The metaverse was one of the hottest topics of 2022. Not so long ago, this concept was only present in the minds of idealistic pioneers of the web. Recently though, it has gained some steam as certain technologies that would support a metaverse have been fleshed out and even launched as products.
This modern gold rush has led several renowned technology companies to make significant changes in their business priorities to take advantage of potential metaverse business opportunities. Facebook created an umbrella company for all their apps called Meta to indicate that they will eventually become part of such a project.
As with most technologies that emulate human social lives, hackers and scammers have already found ways to exploit the metaverse to their advantage and launch phishing attacks. This blog post will provide details on the various aspects of the metaverse, how they might be exploited and how you can protect yourself.
What Is the Metaverse?
Various versions and conceptions of the metaverse range from practical to highly idealistic, and understanding them is crucial to assessing the inherent risks. The most basic version of this concept is a group of digital avatars interacting in a video game, trying to emulate regular life.
The business application of this would allow people to have more interactive meetings and brainstorming sessions. The metaverse would allow employees to do so no matter where they are in the world without having a camera constantly pointed at them.
The more extreme metaverse applications aren’t as fleshed out as the current business applications of the metaverse as what we see from Microsoft. Still, they are usable even though they are in their infancy. Rather than replicating things like human interaction, these versions take it up a notch with digital assets.
Cryptocurrency and Non-Fungible Tokens (NFT) have taken the metaverse to new heights. Specific NFT projects, such as Bored Ape Yacht Club, have promoted their products as avatars for yourself in the metaverse. The concept has been pushed even further with the sale of digital land, allocating specific plots in this new digital world.
What Do Metaverse Hackers Target?
While the metaverse opens new possibilities and creates realities never thought of before, the way it operates is somewhat familiar. People still need accounts, logins, and passwords, and they own assets, even if they are digital.
This reality means that social engineering, phishing, and spoofed websites are still tools that hackers can use in the metaverse. There are, however, a few twists because of the nature of this new medium.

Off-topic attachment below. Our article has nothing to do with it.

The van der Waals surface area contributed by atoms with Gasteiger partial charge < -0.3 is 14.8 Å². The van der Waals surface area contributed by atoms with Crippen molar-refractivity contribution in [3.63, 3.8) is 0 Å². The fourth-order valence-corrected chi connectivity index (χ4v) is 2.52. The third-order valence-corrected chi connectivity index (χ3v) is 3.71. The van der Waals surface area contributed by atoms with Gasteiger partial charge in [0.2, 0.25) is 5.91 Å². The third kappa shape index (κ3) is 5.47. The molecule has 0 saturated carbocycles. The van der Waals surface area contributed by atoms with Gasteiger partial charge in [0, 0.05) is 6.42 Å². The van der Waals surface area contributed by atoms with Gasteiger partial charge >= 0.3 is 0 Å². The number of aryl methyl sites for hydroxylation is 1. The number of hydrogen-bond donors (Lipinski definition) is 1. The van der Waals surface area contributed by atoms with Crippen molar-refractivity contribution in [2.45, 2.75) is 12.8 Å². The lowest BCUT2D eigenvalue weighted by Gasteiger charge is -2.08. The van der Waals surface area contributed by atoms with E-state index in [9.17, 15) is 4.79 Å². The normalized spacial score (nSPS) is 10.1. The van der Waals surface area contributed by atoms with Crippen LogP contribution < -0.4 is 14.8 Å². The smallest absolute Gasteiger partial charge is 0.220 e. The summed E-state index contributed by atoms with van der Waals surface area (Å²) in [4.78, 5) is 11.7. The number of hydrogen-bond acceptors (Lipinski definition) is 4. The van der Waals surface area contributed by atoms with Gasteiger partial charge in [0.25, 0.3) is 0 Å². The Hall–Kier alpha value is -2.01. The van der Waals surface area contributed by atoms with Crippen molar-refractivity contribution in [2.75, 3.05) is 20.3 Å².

These unique on-chain tokens have been used to represent a variety of digital assets, from art to passes to exclusive communities and titles to digital land. In the last year, these assets have experienced unprecedented levels of volatility, both positive and negative. Combined with the unregulated nature of NFTs, this has made them attractive targets for hackers.
Every metaverse project has incorporated some cryptocurrencies to acquire digital assets. This relatively new concept for many users has led to many unsafe behaviors. These currencies don’t have government protections and are often hosted on exchanges and websites with insufficient security measures.
Most metaverse experiences are validated through NFT or cryptocurrency ownership. However, these still require traditional accounts and passwords. This need has led to a new breed of phishing attacks from hackers pretending to be cryptocurrency exchanges or fake buyers of digital assets.
Protecting Yourself from Metaverse Cyber Attacks
Unlike typical cyber attacks, the assets targeted here are entirely unregulated and are often not even considered by laws and regulations. This lack of regulatory oversight means that you’ll often be left without traditional recourses if you are the victim of an attack.
As a result, strong security measures are becoming increasingly crucial while operating in the metaverse.
The most common metaverse-related phishing attempts relate to NFT sales. Most users keep all their NFTs for sale on marketplaces like Opensea with a price floor to sell the asset automatically. Many metaverse users may receive a “sale completed” email daily.
NFT ownership is recorded on a public blockchain, which means it’s possible to send compelling phishing emails by including images of an NFT owned by the victim. These scam emails then direct to bogus websites to complete the transaction and steal the asset.
As with any other phishing attack, it’s essential to double-check email domain names, logo placement, design, and preview the links in any button you click. Doing this will keep you safe from phishing attacks, metaverse-related or not.
Every digital asset, whether a cryptocurrency or an NFT, is linked to a recovery key. In the event of a phishing attempt or if the exchange your asset is hosted on gets hacked, users can still recover their goods by using the recovery key.
Cold wallets are physical devices that cannot connect to the internet where you can safely host these recovery keys. These devices have become affordable for anyone and are an absolute necessity if you plan to interact with the metaverse.
Will Our Future Be the Metaverse?
Opinions on this matter are all over the spectrum. While the metaverse looked like a sure thing just a few months ago, the recent cryptocurrency crash has reminded everyone that this type of endeavor can be highly volatile.
Anything involving digital assets and cryptocurrencies has likely been set back a few years because of these recent events. This means that metaverse applications will likely be relegated to business interactions like meetings, brainstorms, and team-building exercises. There’s no better time to refresh your cyber security awareness training to include the metaverse as a subject!